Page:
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A nickel for your thoughts
A nickel for your thoughts
by Miryam Gordon - SGN A&E Writer

AMERICAN BUFFALO
BY DAVID MAMET
DIRECTED BY AIMEE BRUNEAU
STARRING JAMES VENTURINI, TRICK DANNEKER AND MARK FULLERTON
THEATER SCHMEATER
THROUGH DECEMBER 1


This is a tight, sharp production for Theater Schmeater. The three actors are all steeped in their roles, creating true-to-life characters that fascinate. Director Aimee Bruneau has pulled together a taut, fast-paced, intense slice of life.

David Mamet's expert ear makes the conversation veer off course, change subjects, jerk to a halt and get back to the matter at hand. Just like most unrehearsed speech. It's about one night in the lives of 'dese Chicago guys who play poker and live day to day just getting by. It's funny and ordinary and angry and a little violent.

Donny (James Venturini) is a junk shop owner who hosts a lot of the group gatherings. He's got the kind of place people drop over to chat in. Not everything is exactly pristine in his shop, including his ethics. He has taken to mentoring Bobby (Trick Danneker) and teaching him how to get along in life. Bobby needs some rescuing, having been through drug use and trying to get back on the straight and narrow. Teach (Mark Fullerton) is the edgy, high-strung con artist kind 'o guy who doesn't trust anyone, even his closest friends. That is if he has any friends.

Their dialogue weaves around the concept of business and friendship. Donny turns out to be planning a little larceny and thinking he'd get Bobby to help him pull it off. Treat finds out about it and convinces Donny that Donny could use people with experience. It's not to say anything about Bobby, but it's Business&.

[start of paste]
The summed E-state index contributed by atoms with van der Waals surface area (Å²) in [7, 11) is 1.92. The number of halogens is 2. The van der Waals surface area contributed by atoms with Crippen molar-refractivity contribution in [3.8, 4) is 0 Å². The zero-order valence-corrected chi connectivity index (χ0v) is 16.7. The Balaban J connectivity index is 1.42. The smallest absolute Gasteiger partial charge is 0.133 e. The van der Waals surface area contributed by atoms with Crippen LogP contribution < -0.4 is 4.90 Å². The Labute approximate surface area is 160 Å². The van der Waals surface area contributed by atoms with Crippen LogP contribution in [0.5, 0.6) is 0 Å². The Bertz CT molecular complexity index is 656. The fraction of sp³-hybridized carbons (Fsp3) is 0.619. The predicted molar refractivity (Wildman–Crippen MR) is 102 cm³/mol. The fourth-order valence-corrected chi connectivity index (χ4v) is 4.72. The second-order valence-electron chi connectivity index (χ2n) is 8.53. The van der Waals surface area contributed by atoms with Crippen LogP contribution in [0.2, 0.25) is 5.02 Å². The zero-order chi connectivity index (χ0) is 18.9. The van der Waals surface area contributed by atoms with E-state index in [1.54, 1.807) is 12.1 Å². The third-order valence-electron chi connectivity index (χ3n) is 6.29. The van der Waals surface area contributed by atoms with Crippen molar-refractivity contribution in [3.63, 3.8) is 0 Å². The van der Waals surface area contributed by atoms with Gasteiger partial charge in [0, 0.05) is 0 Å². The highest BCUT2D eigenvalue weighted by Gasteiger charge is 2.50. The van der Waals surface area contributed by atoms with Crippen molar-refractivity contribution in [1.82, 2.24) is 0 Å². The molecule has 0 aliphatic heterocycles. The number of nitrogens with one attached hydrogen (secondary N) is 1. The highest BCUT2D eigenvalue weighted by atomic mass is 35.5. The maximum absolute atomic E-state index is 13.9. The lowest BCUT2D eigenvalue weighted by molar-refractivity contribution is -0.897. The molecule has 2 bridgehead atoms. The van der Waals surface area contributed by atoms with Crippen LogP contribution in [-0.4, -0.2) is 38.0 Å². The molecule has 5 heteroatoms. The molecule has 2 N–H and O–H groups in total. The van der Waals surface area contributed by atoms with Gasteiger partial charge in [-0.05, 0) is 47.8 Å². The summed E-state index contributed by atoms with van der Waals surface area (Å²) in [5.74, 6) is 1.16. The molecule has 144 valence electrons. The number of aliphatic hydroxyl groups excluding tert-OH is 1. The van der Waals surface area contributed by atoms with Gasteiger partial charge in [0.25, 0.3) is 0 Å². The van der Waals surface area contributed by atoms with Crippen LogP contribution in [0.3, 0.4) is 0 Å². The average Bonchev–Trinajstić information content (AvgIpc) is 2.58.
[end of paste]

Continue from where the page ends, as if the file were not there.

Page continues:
Prop designer Heather Mayhew has her hands full as she helps create the junk shop and chaotic poker remnants. Her props take a beating during the course of the night in a fight supported by fight choreographer Peter Dylan O'Connor. What a mess they have to clean up each night.

Each of the actors is great in his role and I particularly love the Chicago accents they speak with. James Venturini as Donny reminds me of my uncle in Chicago who moves and sounds very much like Donny. Of course, I'm not suggesting my uncle was a small time crook.

It's a great way to get to know Mamet. The Schmee follows this play with a late night show called "Mamet Schmamet," consisting of four original plays that were submitted when they called for David-Mamet-like scripts. If you can stay up late, you'll get a double dose of what makes Mamet such a unique playwright.

I recommend this production with enthusiasm. It's an adult show with adult humor and a darkly funny journey through an ordinary night.

For more information, go to www.schmeater.org or call (206) 324-5801. Comments on reviews go to sgncritic@gmail.com.
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photos by Joey - SGN photographer

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